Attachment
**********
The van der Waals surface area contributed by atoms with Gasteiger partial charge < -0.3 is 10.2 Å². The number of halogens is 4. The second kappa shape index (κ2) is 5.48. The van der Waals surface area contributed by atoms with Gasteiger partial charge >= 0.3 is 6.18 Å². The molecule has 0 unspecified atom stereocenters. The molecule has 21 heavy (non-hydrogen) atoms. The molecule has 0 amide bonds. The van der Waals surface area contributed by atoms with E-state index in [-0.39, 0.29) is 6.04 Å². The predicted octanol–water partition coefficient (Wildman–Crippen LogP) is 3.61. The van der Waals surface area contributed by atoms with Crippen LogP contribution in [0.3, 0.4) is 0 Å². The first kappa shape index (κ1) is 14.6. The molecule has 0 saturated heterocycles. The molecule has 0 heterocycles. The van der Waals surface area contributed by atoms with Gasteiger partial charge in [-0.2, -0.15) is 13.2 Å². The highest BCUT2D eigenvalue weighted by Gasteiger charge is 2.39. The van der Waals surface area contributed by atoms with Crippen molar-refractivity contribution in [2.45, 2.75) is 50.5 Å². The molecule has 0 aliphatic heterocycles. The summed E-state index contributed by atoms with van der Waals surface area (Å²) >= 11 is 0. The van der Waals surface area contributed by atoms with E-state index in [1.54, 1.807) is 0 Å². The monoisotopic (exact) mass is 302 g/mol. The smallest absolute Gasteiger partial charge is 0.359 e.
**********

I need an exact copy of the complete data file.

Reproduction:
The van der Waals surface area contributed by atoms with Gasteiger partial charge < -0.3 is 10.2 Å². The number of halogens is 4. The second kappa shape index (κ2) is 5.48. The van der Waals surface area contributed by atoms with Gasteiger partial charge >= 0.3 is 6.18 Å². The molecule has 0 unspecified atom stereocenters. The molecule has 21 heavy (non-hydrogen) atoms. The molecule has 0 amide bonds. The van der Waals surface area contributed by atoms with E-state index in [-0.39, 0.29) is 6.04 Å². The predicted octanol–water partition coefficient (Wildman–Crippen LogP) is 3.61. The van der Waals surface area contributed by atoms with Crippen LogP contribution in [0.3, 0.4) is 0 Å². The first kappa shape index (κ1) is 14.6. The molecule has 0 saturated heterocycles. The molecule has 0 heterocycles. The van der Waals surface area contributed by atoms with Gasteiger partial charge in [-0.2, -0.15) is 13.2 Å². The highest BCUT2D eigenvalue weighted by Gasteiger charge is 2.39. The van der Waals surface area contributed by atoms with Crippen molar-refractivity contribution in [2.45, 2.75) is 50.5 Å². The molecule has 0 aliphatic heterocycles. The summed E-state index contributed by atoms with van der Waals surface area (Å²) >= 11 is 0. The van der Waals surface area contributed by atoms with E-state index in [1.54, 1.807) is 0 Å². The monoisotopic (exact) mass is 302 g/mol. The smallest absolute Gasteiger partial charge is 0.359 e.